Bricks 140 installed into the formliner 310 are shown in cross-section in FIG. 10. FIG. 10 shows four separate recesses with bricks 140, each recess again having a pad variance depth distance, one each of α, β, Δ, and λ. Cementitious material 145 is shown in phantom. The first brick 195 is shown positioned against pad surface 375, which is a depth distance α from the rib plane 125. The second brick 200 is shown positioned against pad surface 380, which is a depth distance β from the rib plane 125. The third brick 205 is shown positioned against pad surface 385, which is a depth distance Δ from the rib plane 125. The fourth brick 210 is shown positioned against pad surface 390, which is a depth distance λ from the rib plane 125.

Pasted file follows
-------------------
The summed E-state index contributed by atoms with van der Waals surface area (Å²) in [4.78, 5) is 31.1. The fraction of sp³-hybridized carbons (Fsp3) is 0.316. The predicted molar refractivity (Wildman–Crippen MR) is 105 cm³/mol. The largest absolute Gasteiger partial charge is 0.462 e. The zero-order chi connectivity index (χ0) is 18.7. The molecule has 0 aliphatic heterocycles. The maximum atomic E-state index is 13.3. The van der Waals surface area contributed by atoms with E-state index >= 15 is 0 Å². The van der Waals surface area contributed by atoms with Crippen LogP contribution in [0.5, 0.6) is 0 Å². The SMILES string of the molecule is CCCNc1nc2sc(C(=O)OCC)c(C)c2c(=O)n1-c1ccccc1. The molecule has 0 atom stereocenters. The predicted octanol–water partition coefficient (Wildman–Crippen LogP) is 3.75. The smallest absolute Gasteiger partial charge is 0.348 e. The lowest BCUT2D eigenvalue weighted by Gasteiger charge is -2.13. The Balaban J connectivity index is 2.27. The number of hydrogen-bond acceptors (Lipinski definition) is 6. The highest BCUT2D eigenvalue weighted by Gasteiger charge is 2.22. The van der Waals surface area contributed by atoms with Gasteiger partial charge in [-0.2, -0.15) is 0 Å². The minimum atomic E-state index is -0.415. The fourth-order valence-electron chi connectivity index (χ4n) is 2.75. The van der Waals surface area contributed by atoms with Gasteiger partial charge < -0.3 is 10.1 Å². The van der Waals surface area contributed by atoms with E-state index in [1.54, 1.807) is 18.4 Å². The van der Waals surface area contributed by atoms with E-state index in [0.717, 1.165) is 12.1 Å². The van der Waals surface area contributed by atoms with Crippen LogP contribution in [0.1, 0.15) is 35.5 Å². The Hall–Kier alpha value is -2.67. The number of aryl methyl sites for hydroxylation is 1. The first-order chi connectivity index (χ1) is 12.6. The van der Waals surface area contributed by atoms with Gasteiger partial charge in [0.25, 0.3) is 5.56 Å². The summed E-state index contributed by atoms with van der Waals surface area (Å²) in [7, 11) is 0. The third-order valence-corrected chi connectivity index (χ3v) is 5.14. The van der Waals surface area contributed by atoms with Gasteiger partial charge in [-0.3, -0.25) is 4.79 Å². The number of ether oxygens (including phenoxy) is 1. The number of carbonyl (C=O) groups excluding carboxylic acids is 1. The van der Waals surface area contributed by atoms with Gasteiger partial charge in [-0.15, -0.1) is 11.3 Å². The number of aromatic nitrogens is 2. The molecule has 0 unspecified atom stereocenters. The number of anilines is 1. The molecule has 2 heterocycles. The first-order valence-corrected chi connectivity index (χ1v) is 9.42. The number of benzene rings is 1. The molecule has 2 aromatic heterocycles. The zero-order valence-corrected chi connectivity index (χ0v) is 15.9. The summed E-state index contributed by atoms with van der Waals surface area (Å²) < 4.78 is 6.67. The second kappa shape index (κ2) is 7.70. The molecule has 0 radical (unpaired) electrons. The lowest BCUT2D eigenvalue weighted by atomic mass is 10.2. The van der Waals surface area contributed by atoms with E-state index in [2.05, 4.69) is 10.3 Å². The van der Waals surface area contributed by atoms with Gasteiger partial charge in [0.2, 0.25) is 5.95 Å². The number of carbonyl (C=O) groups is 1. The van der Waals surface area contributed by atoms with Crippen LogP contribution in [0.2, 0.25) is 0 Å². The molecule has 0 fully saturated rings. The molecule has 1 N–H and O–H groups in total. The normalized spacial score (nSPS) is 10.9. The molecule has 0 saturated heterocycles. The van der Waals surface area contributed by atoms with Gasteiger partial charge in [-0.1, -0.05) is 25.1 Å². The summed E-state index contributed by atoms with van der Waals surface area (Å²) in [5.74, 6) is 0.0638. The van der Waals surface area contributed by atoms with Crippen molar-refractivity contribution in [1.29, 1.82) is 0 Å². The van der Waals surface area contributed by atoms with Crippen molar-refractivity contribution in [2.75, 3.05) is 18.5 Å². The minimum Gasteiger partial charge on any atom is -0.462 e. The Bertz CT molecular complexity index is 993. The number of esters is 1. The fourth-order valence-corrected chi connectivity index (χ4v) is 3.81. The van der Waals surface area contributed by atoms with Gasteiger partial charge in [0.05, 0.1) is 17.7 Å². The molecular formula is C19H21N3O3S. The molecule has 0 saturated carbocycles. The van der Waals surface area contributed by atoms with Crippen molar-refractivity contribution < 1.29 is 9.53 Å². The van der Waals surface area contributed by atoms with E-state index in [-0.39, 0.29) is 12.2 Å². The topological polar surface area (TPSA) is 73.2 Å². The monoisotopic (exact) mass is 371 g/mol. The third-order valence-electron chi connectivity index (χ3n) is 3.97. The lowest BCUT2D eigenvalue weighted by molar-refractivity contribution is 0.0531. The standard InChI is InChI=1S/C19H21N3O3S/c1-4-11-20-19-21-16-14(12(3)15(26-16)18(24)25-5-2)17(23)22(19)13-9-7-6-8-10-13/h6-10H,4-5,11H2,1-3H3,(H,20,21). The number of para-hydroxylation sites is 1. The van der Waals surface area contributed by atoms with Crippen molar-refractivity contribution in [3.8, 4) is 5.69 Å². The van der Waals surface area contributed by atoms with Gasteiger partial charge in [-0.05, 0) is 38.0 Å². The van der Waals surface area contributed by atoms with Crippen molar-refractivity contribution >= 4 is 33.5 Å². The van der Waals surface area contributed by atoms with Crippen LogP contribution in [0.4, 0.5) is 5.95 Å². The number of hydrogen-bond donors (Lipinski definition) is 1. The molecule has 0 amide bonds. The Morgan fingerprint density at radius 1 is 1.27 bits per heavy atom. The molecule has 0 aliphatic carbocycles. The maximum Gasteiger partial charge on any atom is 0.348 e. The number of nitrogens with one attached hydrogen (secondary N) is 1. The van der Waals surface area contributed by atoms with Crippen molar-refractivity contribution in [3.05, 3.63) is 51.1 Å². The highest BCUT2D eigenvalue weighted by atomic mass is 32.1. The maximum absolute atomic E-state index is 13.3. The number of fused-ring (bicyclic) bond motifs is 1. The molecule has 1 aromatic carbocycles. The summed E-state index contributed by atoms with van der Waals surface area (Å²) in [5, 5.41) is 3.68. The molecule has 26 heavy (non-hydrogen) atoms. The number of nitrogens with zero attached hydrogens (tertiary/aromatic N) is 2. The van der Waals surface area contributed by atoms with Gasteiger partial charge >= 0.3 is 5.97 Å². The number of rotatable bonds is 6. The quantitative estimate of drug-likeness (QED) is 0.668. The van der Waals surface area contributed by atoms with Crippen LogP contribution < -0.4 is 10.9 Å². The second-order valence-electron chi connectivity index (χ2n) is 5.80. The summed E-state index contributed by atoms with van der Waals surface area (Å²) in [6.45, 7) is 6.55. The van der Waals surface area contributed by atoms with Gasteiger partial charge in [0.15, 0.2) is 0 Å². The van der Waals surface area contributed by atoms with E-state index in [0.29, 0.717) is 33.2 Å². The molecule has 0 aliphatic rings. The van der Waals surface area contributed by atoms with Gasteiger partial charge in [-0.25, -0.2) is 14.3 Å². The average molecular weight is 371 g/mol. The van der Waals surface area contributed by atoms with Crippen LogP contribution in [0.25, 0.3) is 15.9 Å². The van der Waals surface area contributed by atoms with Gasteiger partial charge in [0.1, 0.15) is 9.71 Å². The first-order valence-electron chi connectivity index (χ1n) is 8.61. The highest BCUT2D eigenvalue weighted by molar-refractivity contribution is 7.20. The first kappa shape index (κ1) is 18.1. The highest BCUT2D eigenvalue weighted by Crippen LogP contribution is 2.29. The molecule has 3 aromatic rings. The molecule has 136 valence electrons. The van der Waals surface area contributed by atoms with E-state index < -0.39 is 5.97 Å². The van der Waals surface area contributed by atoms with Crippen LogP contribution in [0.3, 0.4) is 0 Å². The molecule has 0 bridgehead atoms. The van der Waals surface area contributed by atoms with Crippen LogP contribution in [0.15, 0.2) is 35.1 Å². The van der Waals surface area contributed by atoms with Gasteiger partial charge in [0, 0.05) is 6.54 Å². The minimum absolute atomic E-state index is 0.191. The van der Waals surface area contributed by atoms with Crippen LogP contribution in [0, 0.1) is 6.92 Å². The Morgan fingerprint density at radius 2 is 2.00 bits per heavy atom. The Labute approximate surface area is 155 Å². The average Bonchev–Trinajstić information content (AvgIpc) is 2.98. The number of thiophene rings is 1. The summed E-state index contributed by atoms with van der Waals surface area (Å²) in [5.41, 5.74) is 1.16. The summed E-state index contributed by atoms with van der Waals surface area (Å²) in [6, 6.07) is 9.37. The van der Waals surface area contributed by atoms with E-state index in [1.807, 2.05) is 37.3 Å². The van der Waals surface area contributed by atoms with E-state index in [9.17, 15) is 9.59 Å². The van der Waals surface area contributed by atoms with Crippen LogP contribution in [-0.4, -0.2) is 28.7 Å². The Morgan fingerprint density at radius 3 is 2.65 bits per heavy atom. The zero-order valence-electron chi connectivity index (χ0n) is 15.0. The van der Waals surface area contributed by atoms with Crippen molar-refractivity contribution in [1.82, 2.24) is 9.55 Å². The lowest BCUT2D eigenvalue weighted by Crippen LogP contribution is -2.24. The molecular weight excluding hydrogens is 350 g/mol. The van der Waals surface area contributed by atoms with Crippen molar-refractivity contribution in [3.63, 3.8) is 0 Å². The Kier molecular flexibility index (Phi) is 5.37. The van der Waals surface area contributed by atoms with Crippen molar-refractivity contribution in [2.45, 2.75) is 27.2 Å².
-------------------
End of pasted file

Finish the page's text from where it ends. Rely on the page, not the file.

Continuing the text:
During normal construction, after the bricks 140, 195, 200, 205, 210 are installed in the formliner 310, cementitious material 145 is poured into a structure, or form as known in the art, against the formliner 310 and bricks 140, 195, 200, 205, 210 to create a wall or other structure with the appearance of a hand laid brick wall (or other structure). As the cementitious material 145 cures, the bricks 140, 195, 200, 205, 210 are sealed within the cementitious material. Once the cementitious material is sufficiently cured to retain the bricks 140, 195, 200, 205, 210, the formliner 310 is removed from the cementitious material 145 and the bricks 140, 195, 200, 205, 210 leaving the bricks 140, 195, 200, 205, 210 set within the cementitious material 145.